“I think it’s really dope that times are changing,” a grinning Jonah Hill said in an interview with the hosts of New York City-based radio show The Breakfast Club. In lieu of introducing himself, the 34-year-old actor-turned-director launched into a monologue about how exciting it is that counter-culture-centred media outlets are finally featuring mainstream celebrities.
After becoming a household name through now-iconic films such as Superbad (2007), 21 Jump Street (2012), and The Wolf of Wall Street (2013), it is hard to imagine that Hill was ever a rough and tumble skate-rat like the kind depicted in his directorial debut Mid90s. The film follows Stevie (Sunny Suljic), a 13-year-old boy from an unstable home in Los Angeles who finds solace and brotherhood in a band of teenagers at the local skate shop. As Stevie slowly becomes integrated into their tight-knit circle, he falls in love with skateboarding and the subculture’s debauchery.
As any skate film must, Mid90s makes doing drugs and breaking the law look cool. The more poignant scenes of mischief, however, manage to evoke both nostalgia and concern, in large part due to Stevie’s young age. Suljic, born in 2005, looks comically small next to the teenage boys he admires. The scenes in which he is pictured holding a forty of liquor that is almost as large as his skinny torso are at once funny and heartbreaking.
Though the film deals with themes of domestic abuse, race, and poverty, it falls short of providing any sort of impactful commentary on these issues. At times, it seems like Hill may fallen into the trap of equating actual marginalization with the feeling of being an outcast. One of the more touching scenes in the film finds the group’s leader, Ray (Na-Kel Smith) consoling Stevie after he has a violent altercation with his older brother (Lucas Hedges). To make him feel less alone, Ray reveals to Stevie the troubled home lives of the rest of the characters, as if to imply that their shared struggles brought them together.
Although perhaps lacking in imagination, and, at times, tact, Mid90s still manages to be captivating in a sentimental sort of way. Underscored by an original soundtrack written in part by Trent Reznor of Nine Inch Nails, the film meets its gnarly skate footage quota, adding to its authenticity. Hill cast pro skateboarders Olan Prenatt, Ryder McLaughlin, Na-Kel Smith and Gio Galicia to play the group of friends who take Stevie under their wing, and the entire ensemble delivers compelling performances on and off their boards. Suljic, easily one of the more charming child actors of our time, delivered an endearing and emotional performance well beyond his years.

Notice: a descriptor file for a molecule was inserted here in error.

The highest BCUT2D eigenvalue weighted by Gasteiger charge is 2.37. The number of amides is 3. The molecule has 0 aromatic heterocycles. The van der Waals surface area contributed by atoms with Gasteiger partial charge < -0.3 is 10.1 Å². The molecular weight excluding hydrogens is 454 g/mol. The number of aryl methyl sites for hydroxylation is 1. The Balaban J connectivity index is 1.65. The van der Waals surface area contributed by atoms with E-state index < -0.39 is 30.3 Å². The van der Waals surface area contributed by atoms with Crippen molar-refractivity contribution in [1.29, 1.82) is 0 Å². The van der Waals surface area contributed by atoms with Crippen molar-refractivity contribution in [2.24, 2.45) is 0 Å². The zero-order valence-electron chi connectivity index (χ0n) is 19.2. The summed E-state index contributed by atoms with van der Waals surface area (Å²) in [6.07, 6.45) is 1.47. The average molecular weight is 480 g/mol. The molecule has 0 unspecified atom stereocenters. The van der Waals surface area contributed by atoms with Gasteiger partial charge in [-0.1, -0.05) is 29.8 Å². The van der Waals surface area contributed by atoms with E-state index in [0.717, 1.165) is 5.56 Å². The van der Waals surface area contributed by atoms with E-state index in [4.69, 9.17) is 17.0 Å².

Along with 2017’s Lady Bird, Mid90s provides compelling evidence that, contrary to popular belief, the sub-genre of movies about teenagers doing nothing of substance has yet to be exhausted. The day-to-day misadventures of boys coming-of-age are plentiful, but remain, for whatever reason, unexpectedly moving.
Perhaps, it’s because there were so few female characters of significance, but, unlike with Lady Bird, or even 2013’s Palo Alto, the bittersweet depictions of adolescence didn’t make me reminisce about my own teenage escapades. Instead, they reminded me of my younger brother. He’s a few years older than Stevie and has never, to my knowledge, stepped foot on a skateboard. However, I’ve watched from a distance as he’s navigated young adulthood in similarly calamitous and idiotic ways. At times, I wanted to strangle Stevie, but mostly I just wanted to look after him.
Mid90s was, by no means, a groundbreaking film. At its core, the moral of the story is simply that adolescence always has and always will be fun and painful and confusing. It’s a shallow message, but, for what it’s worth, a true one.